Six Days in Fallujah, Victura, has released a new statement on its upcoming controversial shooter, created during the US invasion of Iraq.
A statement posted on the company’s Twitter this afternoon repeatedly stated that “the events recreated in” Six Days in Fallujah “are inseparable from politics”, in contrast to the widely criticized remarks suggesting the opposite made last month by the boss. of Victura Peter Tamte during an interview with GamesIndustry.biz.
“Players need this context to understand why they are in the city and fighting the people of Al Qaeda,”
“[It’s] nor a political declaration anyway, “he added.
Today’s statement further describes the documentary sections of the game, which will feature “servicemen and civilians with diverse experiences and views on the Iraq war. So far, 26 Iraqi civilians and dozens of servicemen have shared with us the most difficult moments of their lives.”
We have heard before about the documentary sections of the game, as well as sections in which you will play as an Iraqi civilian. Earlier, however, Tamte had suggested that the focus of the game would remain firmly on American troops.
“Very few people are curious about what it’s like to be an Iraqi civilian,” Tamte said last month. “No one is going to play this game. But people are curious about what it’s like to be in battle. That’s the same reason people play horror games to survive – to be in a situation that is beyond what we have in our normal lives. after all, the reason people will play this game is because they want a more realistic combat experience. That’s the experience we have to provide. “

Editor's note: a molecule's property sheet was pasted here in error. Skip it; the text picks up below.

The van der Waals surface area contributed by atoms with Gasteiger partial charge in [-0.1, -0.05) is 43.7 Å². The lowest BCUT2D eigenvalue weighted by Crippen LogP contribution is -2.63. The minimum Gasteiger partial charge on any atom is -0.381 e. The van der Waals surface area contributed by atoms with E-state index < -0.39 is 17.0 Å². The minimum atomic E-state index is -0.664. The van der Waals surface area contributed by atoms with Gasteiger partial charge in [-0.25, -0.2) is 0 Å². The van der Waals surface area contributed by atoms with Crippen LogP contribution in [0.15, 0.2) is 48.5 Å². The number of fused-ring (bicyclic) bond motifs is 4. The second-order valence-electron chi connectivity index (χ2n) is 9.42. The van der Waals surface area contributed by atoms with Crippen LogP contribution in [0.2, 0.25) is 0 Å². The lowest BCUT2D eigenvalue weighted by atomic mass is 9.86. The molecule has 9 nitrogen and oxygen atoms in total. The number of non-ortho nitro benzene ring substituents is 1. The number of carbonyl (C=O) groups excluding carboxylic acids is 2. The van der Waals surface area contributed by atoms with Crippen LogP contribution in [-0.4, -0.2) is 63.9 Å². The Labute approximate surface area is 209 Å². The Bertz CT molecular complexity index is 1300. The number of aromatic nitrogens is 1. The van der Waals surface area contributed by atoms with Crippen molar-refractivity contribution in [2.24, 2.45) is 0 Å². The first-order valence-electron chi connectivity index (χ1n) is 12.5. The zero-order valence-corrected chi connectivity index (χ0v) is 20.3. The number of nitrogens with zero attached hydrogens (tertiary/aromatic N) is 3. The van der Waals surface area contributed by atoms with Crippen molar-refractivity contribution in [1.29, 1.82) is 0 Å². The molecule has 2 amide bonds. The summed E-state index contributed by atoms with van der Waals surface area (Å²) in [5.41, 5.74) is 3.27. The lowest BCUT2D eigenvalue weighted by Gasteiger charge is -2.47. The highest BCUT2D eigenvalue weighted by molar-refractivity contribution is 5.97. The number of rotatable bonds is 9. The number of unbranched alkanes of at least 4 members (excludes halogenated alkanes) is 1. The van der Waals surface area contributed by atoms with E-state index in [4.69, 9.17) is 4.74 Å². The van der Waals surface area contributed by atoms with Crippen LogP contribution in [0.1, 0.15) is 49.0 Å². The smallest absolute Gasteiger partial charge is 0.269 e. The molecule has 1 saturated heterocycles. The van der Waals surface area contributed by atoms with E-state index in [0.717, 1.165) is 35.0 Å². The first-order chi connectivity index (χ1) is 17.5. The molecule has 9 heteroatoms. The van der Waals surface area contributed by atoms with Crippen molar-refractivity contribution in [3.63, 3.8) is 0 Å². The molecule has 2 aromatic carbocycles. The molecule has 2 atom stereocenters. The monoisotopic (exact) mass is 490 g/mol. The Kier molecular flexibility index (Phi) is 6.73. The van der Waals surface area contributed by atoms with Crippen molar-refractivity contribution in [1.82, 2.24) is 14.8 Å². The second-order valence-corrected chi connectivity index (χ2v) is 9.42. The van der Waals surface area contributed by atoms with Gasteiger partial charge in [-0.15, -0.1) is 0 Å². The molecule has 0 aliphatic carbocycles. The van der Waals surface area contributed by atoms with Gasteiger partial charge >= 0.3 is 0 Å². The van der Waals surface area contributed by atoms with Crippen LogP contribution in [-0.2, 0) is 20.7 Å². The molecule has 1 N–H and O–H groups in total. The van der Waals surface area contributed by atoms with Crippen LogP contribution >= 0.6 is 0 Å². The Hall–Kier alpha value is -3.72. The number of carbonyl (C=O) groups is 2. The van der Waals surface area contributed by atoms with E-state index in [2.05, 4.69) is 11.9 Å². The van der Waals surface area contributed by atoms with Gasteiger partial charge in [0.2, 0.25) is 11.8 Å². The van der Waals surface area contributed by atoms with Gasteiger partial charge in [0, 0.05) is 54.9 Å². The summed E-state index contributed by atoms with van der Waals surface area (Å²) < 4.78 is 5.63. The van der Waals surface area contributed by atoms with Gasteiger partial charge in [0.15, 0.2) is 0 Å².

Today’s statement says the following:
“During the gameplay, players will take part in stories that get context through documentary segments. Each mission challenges players to solve real military and civilian battle scenarios interactively, offering a perspective on urban warfare impossible through any media. We believe in the stories of the victims. this generation deserves to be told by the Marines, soldiers and civilians who were there. We hope that the game – as well as the events it recreates – is complex. “
We understand that the events recreated in Six Days in Fallujah are inseparable from politics. pic.twitter.com/N7nkPilp1Q
– will win (@VicturaGG) March 8, 2021
Finally, as Tamte said in an interview, today’s statement confirms that players will not be able to deploy the deadly chemical white phosphorus in the game, as US forces did in real life. The use of white phosphorus as a chemical weapon has long been criticized as a war crime.
“We don’t want players to commit atrocities in the game,” Tamte said last month. “Are we effectively sanitizing events by not doing this? I don’t think we need to portray atrocities so that people can understand human costs. We can do this without atrocities.”
Six Days in Fallujah reappeared last month, 11 years after Tamte’s previous attempt to make the game a failure. Then significant criticism from the mainstream press eventually led the publisher Konami to retire.
The project is now being developed by Golem studio Highware, whose team includes former Bungie veterans such as Halo lead designer Jaime Grisemer and composer Marty O’Donnell.
It is currently set to launch computers and consoles at some point in 2021.